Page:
Michigan implemented medical marijuana laws in 2008, allowing properly licensed people to grow and consume cannabis as part of a medical treatment program without fear of criminal prosecution. However, there are certain restrictions in place regarding marijuana use and cultivation that people may not be aware of, which can lead to criminal charges, fines, or other legal problems if these rules are broken. Here are three things you should know about medical marijuana laws in Michigan.

Marijuana Can Only Be Transported in a Vehicle's Trunk

You are allowed to posses up to two and a half ounces of usable marijuana on your person. This isn't a problem if you're walking around town or using public transportation. However, Michigan has implemented a statute that essentially makes it illegal to drive with marijuana inside a vehicle.

According to Public Act 460, marijuana can only be transported in a container that is placed in the truck of the vehicle. If the vehicle doesn't have a trunk—as is the case with many trucks—then the container must be placed in a part of the vehicle's interior that's not readily accessible (e.g. under the passenger seat). Failure to comply with this regulation can lead you to being charged with a misdemeanor, sentenced to up to 93 days in jail if convicted, and assessed a $500 fine.

This law only applies to usable marijuana, though. You can transport plants and seeds inside the vehicle without getting into trouble.

You Cannot Consume Marijuana in Your Vehicle

You likely already know you can't smoke marijuana while driving or operate a vehicle while under the influence of the drug. This prohibition comes from the state's DUI/DWI laws that ban driving while intoxicated. Having a medical marijuana license won't save you here. You will face the same criminal penalties drivers do when they are arrested and convicted of driving drunk.

However, Michigan marijuana laws goes one step further and prohibits people from smoking marijuana in parked vehicles. Even if you consume the cannabis cigarette while lying down in the back seat of your car, you'll get in trouble if the police catch you.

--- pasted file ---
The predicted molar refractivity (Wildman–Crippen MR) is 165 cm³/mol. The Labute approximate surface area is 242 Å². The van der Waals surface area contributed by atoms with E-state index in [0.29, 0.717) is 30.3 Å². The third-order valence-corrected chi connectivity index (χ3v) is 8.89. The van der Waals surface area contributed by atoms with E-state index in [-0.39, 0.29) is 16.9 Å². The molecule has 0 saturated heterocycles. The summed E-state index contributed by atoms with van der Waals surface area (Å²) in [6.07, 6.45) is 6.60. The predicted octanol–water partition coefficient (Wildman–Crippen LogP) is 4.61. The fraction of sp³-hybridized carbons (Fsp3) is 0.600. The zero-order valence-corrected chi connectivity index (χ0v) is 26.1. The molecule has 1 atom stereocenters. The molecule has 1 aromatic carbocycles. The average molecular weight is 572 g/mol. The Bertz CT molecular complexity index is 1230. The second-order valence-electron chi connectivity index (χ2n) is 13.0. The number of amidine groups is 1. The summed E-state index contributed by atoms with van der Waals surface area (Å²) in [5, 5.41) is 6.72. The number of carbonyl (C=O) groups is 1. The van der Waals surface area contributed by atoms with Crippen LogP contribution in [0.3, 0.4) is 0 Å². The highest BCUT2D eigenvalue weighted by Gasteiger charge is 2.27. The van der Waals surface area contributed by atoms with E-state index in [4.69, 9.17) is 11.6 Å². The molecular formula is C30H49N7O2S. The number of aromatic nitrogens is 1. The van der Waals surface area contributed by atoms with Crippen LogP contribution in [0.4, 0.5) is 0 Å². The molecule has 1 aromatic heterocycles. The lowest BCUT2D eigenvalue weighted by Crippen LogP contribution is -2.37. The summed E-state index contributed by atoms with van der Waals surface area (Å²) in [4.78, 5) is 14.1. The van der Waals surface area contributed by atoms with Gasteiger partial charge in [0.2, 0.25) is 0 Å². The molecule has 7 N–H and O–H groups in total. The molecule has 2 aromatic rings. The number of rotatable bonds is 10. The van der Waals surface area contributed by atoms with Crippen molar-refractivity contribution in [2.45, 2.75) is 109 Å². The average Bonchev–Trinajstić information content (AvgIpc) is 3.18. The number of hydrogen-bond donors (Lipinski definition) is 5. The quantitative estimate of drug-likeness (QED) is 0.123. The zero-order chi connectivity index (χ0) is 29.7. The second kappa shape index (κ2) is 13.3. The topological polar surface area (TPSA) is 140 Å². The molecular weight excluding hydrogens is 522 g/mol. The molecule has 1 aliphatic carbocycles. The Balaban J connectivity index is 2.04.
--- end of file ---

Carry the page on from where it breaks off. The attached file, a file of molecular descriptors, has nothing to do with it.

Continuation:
This is because Michigan prohibits the use of marijuana in public places, and the Court of Appeals in the state clarified that vehicles parked outside of private businesses or other areas accessible by the general populace is considered a public place. This means you could potentially get in trouble even for smoking in your vehicle parked in your own driveway if you lived around other people.

The defendant in the case heard by the Michigan Court of Appeals was charged with misdemeanor possession of marijuana for smoking cannabis in his vehicle. This charge carries a potential jail term of up to 1 year and a $2,000 fine. However, using marijuana is a misdemeanor that comes with an up to 90 jail sentence and a maximum $100 fine. Which violation you may be charged with will depend on the circumstances of your case.

Unlicensed People Cannot Have Access to Marijuana Plants

A third way people can get in trouble is by simply having access to the plants without being properly licensed. Even if you don't smoke the substance, handling the plants (e.g. trimming, watering, etc) can land you in legal hot water. Only the person with the medical marijuana license is allowed to handle or be in the same room as the plants. Other people who may be living in the home where the plants are grown cannot even possess a key to the room or area where the plants reside.

Violation of this rule could result in the unlicensed person being charged with possession of marijuana, and the licensed person could lose his or her medical marijuana card.

Ignorance of the law is not a valid defense to breaking it. Therefore, it's incumbent upon you to learn about the laws governing the use and transport of marijuana. For more information about this issue or assistance with defending against criminal charges, contact a marijuana defense attorney, such as Russ Jones Attorney At Law.